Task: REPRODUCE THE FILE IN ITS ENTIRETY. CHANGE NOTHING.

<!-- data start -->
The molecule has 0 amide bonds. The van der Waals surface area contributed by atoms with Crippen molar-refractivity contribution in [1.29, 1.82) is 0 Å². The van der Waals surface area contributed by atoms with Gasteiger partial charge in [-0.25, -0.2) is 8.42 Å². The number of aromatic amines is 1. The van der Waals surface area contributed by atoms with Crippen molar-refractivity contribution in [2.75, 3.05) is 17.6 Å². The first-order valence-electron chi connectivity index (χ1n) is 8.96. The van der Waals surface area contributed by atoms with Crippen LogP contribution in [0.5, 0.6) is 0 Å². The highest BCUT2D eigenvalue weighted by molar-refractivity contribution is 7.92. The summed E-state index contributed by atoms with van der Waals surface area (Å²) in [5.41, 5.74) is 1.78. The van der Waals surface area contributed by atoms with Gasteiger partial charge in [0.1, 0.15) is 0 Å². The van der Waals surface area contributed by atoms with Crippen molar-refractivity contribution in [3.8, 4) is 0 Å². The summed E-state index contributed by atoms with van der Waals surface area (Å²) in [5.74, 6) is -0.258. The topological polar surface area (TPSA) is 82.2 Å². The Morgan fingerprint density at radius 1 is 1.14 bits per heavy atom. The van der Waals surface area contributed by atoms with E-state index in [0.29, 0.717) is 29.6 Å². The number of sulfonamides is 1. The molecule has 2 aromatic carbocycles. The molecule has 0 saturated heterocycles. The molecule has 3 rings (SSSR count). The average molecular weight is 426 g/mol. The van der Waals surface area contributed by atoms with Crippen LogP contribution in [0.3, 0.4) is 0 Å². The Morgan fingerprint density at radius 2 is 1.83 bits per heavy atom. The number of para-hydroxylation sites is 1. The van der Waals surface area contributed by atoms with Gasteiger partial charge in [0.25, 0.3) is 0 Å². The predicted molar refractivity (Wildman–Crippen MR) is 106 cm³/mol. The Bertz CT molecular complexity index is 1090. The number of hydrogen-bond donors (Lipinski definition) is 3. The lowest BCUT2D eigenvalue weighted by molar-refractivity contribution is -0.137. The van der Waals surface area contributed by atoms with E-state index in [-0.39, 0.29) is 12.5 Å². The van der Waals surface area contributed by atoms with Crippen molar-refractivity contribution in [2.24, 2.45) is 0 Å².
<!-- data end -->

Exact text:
The molecule has 0 amide bonds. The van der Waals surface area contributed by atoms with Crippen molar-refractivity contribution in [1.29, 1.82) is 0 Å². The van der Waals surface area contributed by atoms with Gasteiger partial charge in [-0.25, -0.2) is 8.42 Å². The number of aromatic amines is 1. The van der Waals surface area contributed by atoms with Crippen molar-refractivity contribution in [2.75, 3.05) is 17.6 Å². The first-order valence-electron chi connectivity index (χ1n) is 8.96. The van der Waals surface area contributed by atoms with Crippen LogP contribution in [0.5, 0.6) is 0 Å². The highest BCUT2D eigenvalue weighted by molar-refractivity contribution is 7.92. The summed E-state index contributed by atoms with van der Waals surface area (Å²) in [5.41, 5.74) is 1.78. The van der Waals surface area contributed by atoms with Gasteiger partial charge in [0.1, 0.15) is 0 Å². The van der Waals surface area contributed by atoms with Crippen molar-refractivity contribution in [3.8, 4) is 0 Å². The summed E-state index contributed by atoms with van der Waals surface area (Å²) in [5.74, 6) is -0.258. The topological polar surface area (TPSA) is 82.2 Å². The Morgan fingerprint density at radius 1 is 1.14 bits per heavy atom. The van der Waals surface area contributed by atoms with E-state index in [0.29, 0.717) is 29.6 Å². The number of sulfonamides is 1. The molecule has 2 aromatic carbocycles. The molecule has 0 saturated heterocycles. The molecule has 3 rings (SSSR count). The average molecular weight is 426 g/mol. The van der Waals surface area contributed by atoms with Crippen LogP contribution in [0.3, 0.4) is 0 Å². The Morgan fingerprint density at radius 2 is 1.83 bits per heavy atom. The number of para-hydroxylation sites is 1. The van der Waals surface area contributed by atoms with Gasteiger partial charge in [0.25, 0.3) is 0 Å². The predicted molar refractivity (Wildman–Crippen MR) is 106 cm³/mol. The Bertz CT molecular complexity index is 1090. The number of hydrogen-bond donors (Lipinski definition) is 3. The lowest BCUT2D eigenvalue weighted by molar-refractivity contribution is -0.137. The van der Waals surface area contributed by atoms with E-state index in [-0.39, 0.29) is 12.5 Å². The van der Waals surface area contributed by atoms with Crippen molar-refractivity contribution in [2.24, 2.45) is 0 Å².